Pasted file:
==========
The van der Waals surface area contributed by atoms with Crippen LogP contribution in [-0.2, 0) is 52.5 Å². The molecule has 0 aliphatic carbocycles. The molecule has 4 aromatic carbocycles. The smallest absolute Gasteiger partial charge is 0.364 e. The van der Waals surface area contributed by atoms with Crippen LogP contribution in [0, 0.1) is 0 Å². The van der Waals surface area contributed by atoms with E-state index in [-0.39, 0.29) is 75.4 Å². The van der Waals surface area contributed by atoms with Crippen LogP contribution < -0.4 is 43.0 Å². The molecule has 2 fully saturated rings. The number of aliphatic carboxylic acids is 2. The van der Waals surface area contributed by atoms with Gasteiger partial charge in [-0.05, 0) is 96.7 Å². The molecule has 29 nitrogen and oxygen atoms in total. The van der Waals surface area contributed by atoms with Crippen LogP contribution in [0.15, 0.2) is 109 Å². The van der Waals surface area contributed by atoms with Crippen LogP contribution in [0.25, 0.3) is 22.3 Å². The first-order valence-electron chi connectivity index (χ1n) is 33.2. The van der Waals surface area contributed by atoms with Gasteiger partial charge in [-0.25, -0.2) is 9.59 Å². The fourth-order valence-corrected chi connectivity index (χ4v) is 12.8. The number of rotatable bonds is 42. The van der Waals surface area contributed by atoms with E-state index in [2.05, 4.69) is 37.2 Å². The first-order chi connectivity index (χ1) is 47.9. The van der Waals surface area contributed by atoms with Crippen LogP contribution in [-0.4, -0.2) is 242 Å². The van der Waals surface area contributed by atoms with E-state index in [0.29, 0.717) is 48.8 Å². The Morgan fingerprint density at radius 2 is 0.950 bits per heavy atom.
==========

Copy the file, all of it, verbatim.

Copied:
The van der Waals surface area contributed by atoms with Crippen LogP contribution in [-0.2, 0) is 52.5 Å². The molecule has 0 aliphatic carbocycles. The molecule has 4 aromatic carbocycles. The smallest absolute Gasteiger partial charge is 0.364 e. The van der Waals surface area contributed by atoms with Crippen LogP contribution in [0, 0.1) is 0 Å². The van der Waals surface area contributed by atoms with E-state index in [-0.39, 0.29) is 75.4 Å². The van der Waals surface area contributed by atoms with Crippen LogP contribution < -0.4 is 43.0 Å². The molecule has 2 fully saturated rings. The number of aliphatic carboxylic acids is 2. The van der Waals surface area contributed by atoms with Gasteiger partial charge in [-0.05, 0) is 96.7 Å². The molecule has 29 nitrogen and oxygen atoms in total. The van der Waals surface area contributed by atoms with Crippen LogP contribution in [0.15, 0.2) is 109 Å². The van der Waals surface area contributed by atoms with Crippen LogP contribution in [0.25, 0.3) is 22.3 Å². The first-order valence-electron chi connectivity index (χ1n) is 33.2. The van der Waals surface area contributed by atoms with Gasteiger partial charge in [-0.25, -0.2) is 9.59 Å². The fourth-order valence-corrected chi connectivity index (χ4v) is 12.8. The number of rotatable bonds is 42. The van der Waals surface area contributed by atoms with E-state index in [2.05, 4.69) is 37.2 Å². The first-order chi connectivity index (χ1) is 47.9. The van der Waals surface area contributed by atoms with Crippen LogP contribution in [-0.4, -0.2) is 242 Å². The van der Waals surface area contributed by atoms with E-state index in [0.29, 0.717) is 48.8 Å². The Morgan fingerprint density at radius 2 is 0.950 bits per heavy atom.